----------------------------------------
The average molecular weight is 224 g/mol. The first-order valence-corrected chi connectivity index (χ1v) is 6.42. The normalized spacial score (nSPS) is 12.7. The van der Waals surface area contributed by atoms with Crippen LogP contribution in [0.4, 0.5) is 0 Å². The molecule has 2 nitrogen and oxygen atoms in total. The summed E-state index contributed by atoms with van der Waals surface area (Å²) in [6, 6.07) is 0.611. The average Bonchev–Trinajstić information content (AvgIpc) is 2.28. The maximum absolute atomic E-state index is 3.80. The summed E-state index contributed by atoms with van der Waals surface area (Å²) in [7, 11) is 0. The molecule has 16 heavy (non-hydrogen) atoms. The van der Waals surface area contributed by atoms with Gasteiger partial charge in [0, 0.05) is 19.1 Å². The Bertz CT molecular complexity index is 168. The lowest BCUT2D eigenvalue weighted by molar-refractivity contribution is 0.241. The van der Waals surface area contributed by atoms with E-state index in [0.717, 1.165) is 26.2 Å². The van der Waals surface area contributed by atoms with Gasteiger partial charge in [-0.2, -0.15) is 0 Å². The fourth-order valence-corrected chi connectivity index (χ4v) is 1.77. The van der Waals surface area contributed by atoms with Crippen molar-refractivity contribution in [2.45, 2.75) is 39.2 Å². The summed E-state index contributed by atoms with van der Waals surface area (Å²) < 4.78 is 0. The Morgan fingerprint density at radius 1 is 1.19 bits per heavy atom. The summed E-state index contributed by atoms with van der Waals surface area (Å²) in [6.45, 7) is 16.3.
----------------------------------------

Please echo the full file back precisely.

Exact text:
The average molecular weight is 224 g/mol. The first-order valence-corrected chi connectivity index (χ1v) is 6.42. The normalized spacial score (nSPS) is 12.7. The van der Waals surface area contributed by atoms with Crippen LogP contribution in [0.4, 0.5) is 0 Å². The molecule has 2 nitrogen and oxygen atoms in total. The summed E-state index contributed by atoms with van der Waals surface area (Å²) in [6, 6.07) is 0.611. The average Bonchev–Trinajstić information content (AvgIpc) is 2.28. The maximum absolute atomic E-state index is 3.80. The summed E-state index contributed by atoms with van der Waals surface area (Å²) in [7, 11) is 0. The molecule has 16 heavy (non-hydrogen) atoms. The van der Waals surface area contributed by atoms with Gasteiger partial charge in [0, 0.05) is 19.1 Å². The Bertz CT molecular complexity index is 168. The lowest BCUT2D eigenvalue weighted by molar-refractivity contribution is 0.241. The van der Waals surface area contributed by atoms with E-state index in [0.717, 1.165) is 26.2 Å². The van der Waals surface area contributed by atoms with Gasteiger partial charge in [-0.2, -0.15) is 0 Å². The fourth-order valence-corrected chi connectivity index (χ4v) is 1.77. The van der Waals surface area contributed by atoms with Crippen molar-refractivity contribution in [2.45, 2.75) is 39.2 Å². The summed E-state index contributed by atoms with van der Waals surface area (Å²) < 4.78 is 0. The Morgan fingerprint density at radius 1 is 1.19 bits per heavy atom. The summed E-state index contributed by atoms with van der Waals surface area (Å²) in [6.45, 7) is 16.3.